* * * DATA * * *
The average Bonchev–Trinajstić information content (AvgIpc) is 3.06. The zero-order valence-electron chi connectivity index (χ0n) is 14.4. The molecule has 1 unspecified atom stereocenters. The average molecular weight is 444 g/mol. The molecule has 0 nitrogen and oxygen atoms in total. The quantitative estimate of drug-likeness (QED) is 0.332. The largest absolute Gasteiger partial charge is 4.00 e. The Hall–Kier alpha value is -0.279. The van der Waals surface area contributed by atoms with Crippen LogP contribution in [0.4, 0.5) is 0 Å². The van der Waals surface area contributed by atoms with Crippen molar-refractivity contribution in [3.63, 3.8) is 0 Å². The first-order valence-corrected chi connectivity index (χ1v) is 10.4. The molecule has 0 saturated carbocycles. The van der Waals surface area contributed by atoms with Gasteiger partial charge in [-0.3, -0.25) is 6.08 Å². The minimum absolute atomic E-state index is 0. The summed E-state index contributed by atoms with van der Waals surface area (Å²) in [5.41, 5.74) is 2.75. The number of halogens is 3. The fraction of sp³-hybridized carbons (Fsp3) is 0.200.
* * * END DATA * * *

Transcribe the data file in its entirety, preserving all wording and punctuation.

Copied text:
The average Bonchev–Trinajstić information content (AvgIpc) is 3.06. The zero-order valence-electron chi connectivity index (χ0n) is 14.4. The molecule has 1 unspecified atom stereocenters. The average molecular weight is 444 g/mol. The molecule has 0 nitrogen and oxygen atoms in total. The quantitative estimate of drug-likeness (QED) is 0.332. The largest absolute Gasteiger partial charge is 4.00 e. The Hall–Kier alpha value is -0.279. The van der Waals surface area contributed by atoms with Crippen LogP contribution in [0.4, 0.5) is 0 Å². The van der Waals surface area contributed by atoms with Crippen molar-refractivity contribution in [3.63, 3.8) is 0 Å². The first-order valence-corrected chi connectivity index (χ1v) is 10.4. The molecule has 0 saturated carbocycles. The van der Waals surface area contributed by atoms with Gasteiger partial charge in [-0.3, -0.25) is 6.08 Å². The minimum absolute atomic E-state index is 0. The summed E-state index contributed by atoms with van der Waals surface area (Å²) in [5.41, 5.74) is 2.75. The number of halogens is 3. The fraction of sp³-hybridized carbons (Fsp3) is 0.200.